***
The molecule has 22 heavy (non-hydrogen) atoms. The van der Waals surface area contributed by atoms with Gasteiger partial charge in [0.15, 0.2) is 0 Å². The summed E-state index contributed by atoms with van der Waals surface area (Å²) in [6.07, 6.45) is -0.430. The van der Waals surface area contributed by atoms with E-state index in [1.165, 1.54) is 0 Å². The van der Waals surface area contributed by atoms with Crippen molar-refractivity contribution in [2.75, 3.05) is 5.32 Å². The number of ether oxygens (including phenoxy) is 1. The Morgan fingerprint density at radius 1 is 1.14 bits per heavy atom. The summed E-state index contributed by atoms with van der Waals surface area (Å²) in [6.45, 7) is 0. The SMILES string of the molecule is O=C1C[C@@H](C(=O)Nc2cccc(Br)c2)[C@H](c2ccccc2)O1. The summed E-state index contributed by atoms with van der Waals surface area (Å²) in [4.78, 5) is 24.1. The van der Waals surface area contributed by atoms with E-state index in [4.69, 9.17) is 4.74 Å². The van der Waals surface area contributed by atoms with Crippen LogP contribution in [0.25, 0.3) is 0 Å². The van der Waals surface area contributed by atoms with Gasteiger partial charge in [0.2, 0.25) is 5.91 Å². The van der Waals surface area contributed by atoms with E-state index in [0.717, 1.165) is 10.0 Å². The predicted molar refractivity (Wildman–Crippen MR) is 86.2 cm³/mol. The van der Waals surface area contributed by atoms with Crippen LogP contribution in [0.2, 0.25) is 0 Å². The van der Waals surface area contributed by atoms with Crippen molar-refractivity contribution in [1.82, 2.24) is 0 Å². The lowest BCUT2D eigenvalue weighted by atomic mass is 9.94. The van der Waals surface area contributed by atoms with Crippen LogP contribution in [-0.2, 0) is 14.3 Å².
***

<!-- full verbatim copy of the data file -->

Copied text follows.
The molecule has 22 heavy (non-hydrogen) atoms. The van der Waals surface area contributed by atoms with Gasteiger partial charge in [0.15, 0.2) is 0 Å². The summed E-state index contributed by atoms with van der Waals surface area (Å²) in [6.07, 6.45) is -0.430. The van der Waals surface area contributed by atoms with E-state index in [1.165, 1.54) is 0 Å². The van der Waals surface area contributed by atoms with Crippen molar-refractivity contribution in [2.75, 3.05) is 5.32 Å². The number of ether oxygens (including phenoxy) is 1. The Morgan fingerprint density at radius 1 is 1.14 bits per heavy atom. The summed E-state index contributed by atoms with van der Waals surface area (Å²) in [6.45, 7) is 0. The SMILES string of the molecule is O=C1C[C@@H](C(=O)Nc2cccc(Br)c2)[C@H](c2ccccc2)O1. The summed E-state index contributed by atoms with van der Waals surface area (Å²) in [4.78, 5) is 24.1. The van der Waals surface area contributed by atoms with E-state index in [4.69, 9.17) is 4.74 Å². The van der Waals surface area contributed by atoms with Crippen LogP contribution in [0.25, 0.3) is 0 Å². The van der Waals surface area contributed by atoms with Gasteiger partial charge in [0.2, 0.25) is 5.91 Å². The van der Waals surface area contributed by atoms with E-state index in [0.717, 1.165) is 10.0 Å². The predicted molar refractivity (Wildman–Crippen MR) is 86.2 cm³/mol. The van der Waals surface area contributed by atoms with Crippen LogP contribution in [0.2, 0.25) is 0 Å². The van der Waals surface area contributed by atoms with Crippen molar-refractivity contribution in [1.82, 2.24) is 0 Å². The lowest BCUT2D eigenvalue weighted by atomic mass is 9.94. The van der Waals surface area contributed by atoms with Crippen LogP contribution in [-0.2, 0) is 14.3 Å².